I'm going to transfer you to Jean Green. She'll be able to answer
When the Party's Not Around
What happens when the caller asks for someone who is out or cannot
come to the phone? Never say the party is unavailable or busy. Unavailable
implies you're lying. Busy implies the party is too busy for customers.
Instead, give the caller some control by offering him options. If
Ron is in a meeting, say, "Ron is in a meeting that will last
until 4:00. I can take a message, or perhaps I can help you. I'm
his assistant." If Ron is at lunch and it's late in the afternoon,
there's no need to tell the caller everything. Just say, "Ron
will be out of the office most of the afternoon. May I have him
return your call when he returns?"
When taking messages, always ask the caller to spell his name --
even if it's John Smith. He may spell it Jon Smythe. Request the
phone number and repeat it back. Then ask, "What is the best
time for Joe to reach you?" This helps reduce phone tag.
Is Voice Mail Good for You?
If your company employs four or more people, I would suggest having
a receptionist plus a voice mail system. A larger company must have
a human receptionist. Many callers need initial direction to find
where to go to solve their problem.
If you have under four employees and the luxury of a full-time
receptionist would crunch your budget, use a voice mail system alone.
Do not use an answering machine if at all possible. Answering machines
are not voice mail. Most answering machines have poor sound quality,
are unprofessional and only take short messages. Most phone companies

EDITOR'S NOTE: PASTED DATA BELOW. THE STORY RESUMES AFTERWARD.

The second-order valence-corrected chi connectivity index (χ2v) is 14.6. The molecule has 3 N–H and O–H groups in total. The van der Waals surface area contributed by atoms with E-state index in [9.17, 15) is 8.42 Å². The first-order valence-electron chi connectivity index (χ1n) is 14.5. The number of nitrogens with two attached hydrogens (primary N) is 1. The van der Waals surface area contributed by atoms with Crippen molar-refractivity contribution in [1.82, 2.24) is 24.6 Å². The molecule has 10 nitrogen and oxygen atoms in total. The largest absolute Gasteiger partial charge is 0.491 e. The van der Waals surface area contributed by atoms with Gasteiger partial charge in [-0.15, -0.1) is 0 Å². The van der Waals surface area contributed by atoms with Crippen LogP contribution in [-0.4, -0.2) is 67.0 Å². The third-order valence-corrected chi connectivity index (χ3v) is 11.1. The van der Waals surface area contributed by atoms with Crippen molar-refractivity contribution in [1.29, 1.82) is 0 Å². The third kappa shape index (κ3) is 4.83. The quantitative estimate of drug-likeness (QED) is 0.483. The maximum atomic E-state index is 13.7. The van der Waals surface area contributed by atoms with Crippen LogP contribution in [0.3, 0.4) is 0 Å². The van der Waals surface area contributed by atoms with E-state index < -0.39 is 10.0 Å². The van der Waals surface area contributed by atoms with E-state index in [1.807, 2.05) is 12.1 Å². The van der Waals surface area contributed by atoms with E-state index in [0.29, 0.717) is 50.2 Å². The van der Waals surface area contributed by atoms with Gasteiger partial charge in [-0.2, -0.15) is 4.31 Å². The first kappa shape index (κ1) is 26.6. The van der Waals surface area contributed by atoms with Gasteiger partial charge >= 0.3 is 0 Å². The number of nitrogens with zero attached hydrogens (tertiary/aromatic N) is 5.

today offer inexpensive, professional sounding voice mail systems
that include several voice mail boxes. Explore your options.
I called a major department store chain the other day to ask a
simple service question. A voice mail message said all their operators
were busy and the best time to call would be between 2:00 and 5:00
p.m. on Wednesday or Friday. Instead of taking a message, the system
clicked off. I still had a question and I had to wait till it was
convenient for the department store to answer. Thank goodness my
problem was simple. Imagine what happens to customers who call in
when they have a major appliance that malfunctions. They're already
frustrated when they call -- and then they get a message telling
them to wait until Friday.
For a little more money, the department store could add a few more
customer service reps and save their customers some trouble. If
they lose 40 customers a year who each spend an average of $1,000
in their stores, they've lost $40,000. Not to mention the 11 friends
they'll tell about their bad experience. That's 440 more people
negatively touched by their customer service department. It would
have been a lot less expensive to hire the extra help.
Every Contact Counts
Make every contact with your customers a positive one. You've read
this article and you could be a salesperson or a CEO or a receptionist
for all I know. Every person in your organization IS your organization.
Develop service over the phone that makes a positive and lasting
© 1997 Joe Bonura & Associates, Inc.